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Attis thymiaterion Louvre Tarse61.jpg
"The thymiama". Painting by Theodoros Rallis (1852 - 1909). Reproduced in post-card. Aspiotis 148.jpg
"The thymiama". Painting by Theodoros Rallis (1852 - 1909). Reproduced in post-card.

A thymiaterion (from Ancient Greek: θυμιατήριον from θυμιάειν thymiaein "to smoke"; plural thymiateria) is a type of censer or incense burner, used in the Mediterranean region since antiquity for spiritual and religious purposes and especially in religious ceremonies.

The term is used not only for the censers of ancient Greece, from where the term comes, but also to describe the censers of other peoples of the ancient world, such as the Phoenicians and Etruscans.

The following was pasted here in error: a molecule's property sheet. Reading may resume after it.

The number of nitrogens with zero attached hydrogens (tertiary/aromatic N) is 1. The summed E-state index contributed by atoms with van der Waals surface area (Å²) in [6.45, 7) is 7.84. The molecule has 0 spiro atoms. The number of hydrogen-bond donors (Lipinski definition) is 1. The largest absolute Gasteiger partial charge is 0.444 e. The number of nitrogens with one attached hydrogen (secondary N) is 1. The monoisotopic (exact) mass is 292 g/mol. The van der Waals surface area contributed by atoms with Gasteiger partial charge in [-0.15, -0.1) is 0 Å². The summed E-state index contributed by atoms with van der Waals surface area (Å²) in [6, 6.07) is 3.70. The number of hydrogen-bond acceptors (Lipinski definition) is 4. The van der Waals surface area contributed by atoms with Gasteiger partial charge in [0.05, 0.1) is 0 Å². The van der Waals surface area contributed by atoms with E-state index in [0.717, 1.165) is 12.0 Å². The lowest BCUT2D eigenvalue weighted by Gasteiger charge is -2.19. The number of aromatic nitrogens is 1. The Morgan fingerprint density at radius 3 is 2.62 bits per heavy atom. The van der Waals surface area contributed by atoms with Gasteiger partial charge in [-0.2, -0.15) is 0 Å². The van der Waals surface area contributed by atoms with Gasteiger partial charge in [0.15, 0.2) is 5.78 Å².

Thymiateria could take a wide variety of forms, ranging from simple earthenware pots to elaborate carved, moulded or cast items made from clay or bronze.

Various types of thymiateria are still used in the Greek Orthodox rituals in churches, homes, cemeteries etc. They are commonly known also as "livanisteria" (from the w. Livanos, incense). [1]

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  1. St Vasilios Greek Orthodox Church. Incense. With a photograph of a typical themiaterion used officially in churches.